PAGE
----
The following article by Monica Hesse entitled “The truth is not there” was published in the Lifestyle section of the Star on 26th May 2008.
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How many legs does a dog have, if you call the tail a leg? Four. Calling a tail a leg doesn’t make it a leg – Abraham Lincoln
Lincoln never said this. He liked a similar, more long-winded anecdote about a cow, but the dog version? Nope. Still, the quote is credited to Abe on some 11,000 different websites, including quote resources Brainy Quote and World of Quotes.
Inhabitants of the Wiki-world, consider these random but related events, most of which pertain to the under-25 set, all of which occurred in the past sixmonths:
– The launching of Cumul.us, a wiki-weather site in which users can collaboratively decide whether it is raining outside.
– The release of True Enough: Learning to Live in a Post-Fact Society, Farhad Manjoo’s exploration of the “cultural ascendancy of belief over fact”.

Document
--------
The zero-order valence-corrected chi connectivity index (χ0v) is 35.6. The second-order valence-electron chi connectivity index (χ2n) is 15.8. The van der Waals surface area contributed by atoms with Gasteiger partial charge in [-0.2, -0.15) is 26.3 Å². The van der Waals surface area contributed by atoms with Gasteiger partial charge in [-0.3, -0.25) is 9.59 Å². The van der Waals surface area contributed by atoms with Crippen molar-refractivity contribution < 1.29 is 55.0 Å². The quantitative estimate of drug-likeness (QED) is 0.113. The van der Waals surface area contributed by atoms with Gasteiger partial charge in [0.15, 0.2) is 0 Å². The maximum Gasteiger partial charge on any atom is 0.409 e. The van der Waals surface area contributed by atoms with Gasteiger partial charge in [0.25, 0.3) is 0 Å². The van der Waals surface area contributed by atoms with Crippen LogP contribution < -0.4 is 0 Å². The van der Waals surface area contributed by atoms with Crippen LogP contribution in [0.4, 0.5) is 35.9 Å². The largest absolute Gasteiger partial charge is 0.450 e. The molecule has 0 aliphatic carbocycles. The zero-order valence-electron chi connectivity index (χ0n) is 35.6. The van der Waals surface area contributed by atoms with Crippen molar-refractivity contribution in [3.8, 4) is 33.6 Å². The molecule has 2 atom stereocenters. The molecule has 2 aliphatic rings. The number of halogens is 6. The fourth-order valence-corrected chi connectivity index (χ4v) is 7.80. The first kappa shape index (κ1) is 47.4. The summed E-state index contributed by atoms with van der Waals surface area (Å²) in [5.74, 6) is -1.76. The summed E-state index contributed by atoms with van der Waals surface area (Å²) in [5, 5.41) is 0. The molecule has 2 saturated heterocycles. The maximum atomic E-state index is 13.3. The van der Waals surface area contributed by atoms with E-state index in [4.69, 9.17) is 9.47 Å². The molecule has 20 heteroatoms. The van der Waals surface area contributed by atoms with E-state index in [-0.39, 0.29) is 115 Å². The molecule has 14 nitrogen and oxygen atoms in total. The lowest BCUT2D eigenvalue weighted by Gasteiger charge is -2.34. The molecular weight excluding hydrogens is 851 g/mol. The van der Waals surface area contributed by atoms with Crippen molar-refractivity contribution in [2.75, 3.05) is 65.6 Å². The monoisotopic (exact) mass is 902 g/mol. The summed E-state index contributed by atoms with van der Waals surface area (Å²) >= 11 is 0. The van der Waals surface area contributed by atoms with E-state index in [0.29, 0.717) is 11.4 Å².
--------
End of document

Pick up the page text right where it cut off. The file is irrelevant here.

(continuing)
– The addition of “collateral misinformation” to UrbanDictionary.com. The entry: “When someone alters a Wikipedia article to win a specific argument, anyone who reads the false article before the ‘error’ is corrected suffers from collateral misinformation.”
– And a scholar at the Hoover Institution performed an experiment with totally unsurprising results: When 100 terms of US history books were entered into Google, the topics’ Wikipedia articles were the first hits 87 times.
All these examples are signs of the times.
And all of them get at a big question: For the Google generation, what happens to the concept of truth and knowledge in a user-generated world of information saturation?
Of course, the information might be right. In one study, published in Nature, that reviewed scientific entries side-by-side, Wikipedia was found to be only slightly less reliable than Encyclopedia Britannica (four errors to Britannica’s every three). There’s at least a decent chance that the wisdom of the crowds is fine wisdom indeed.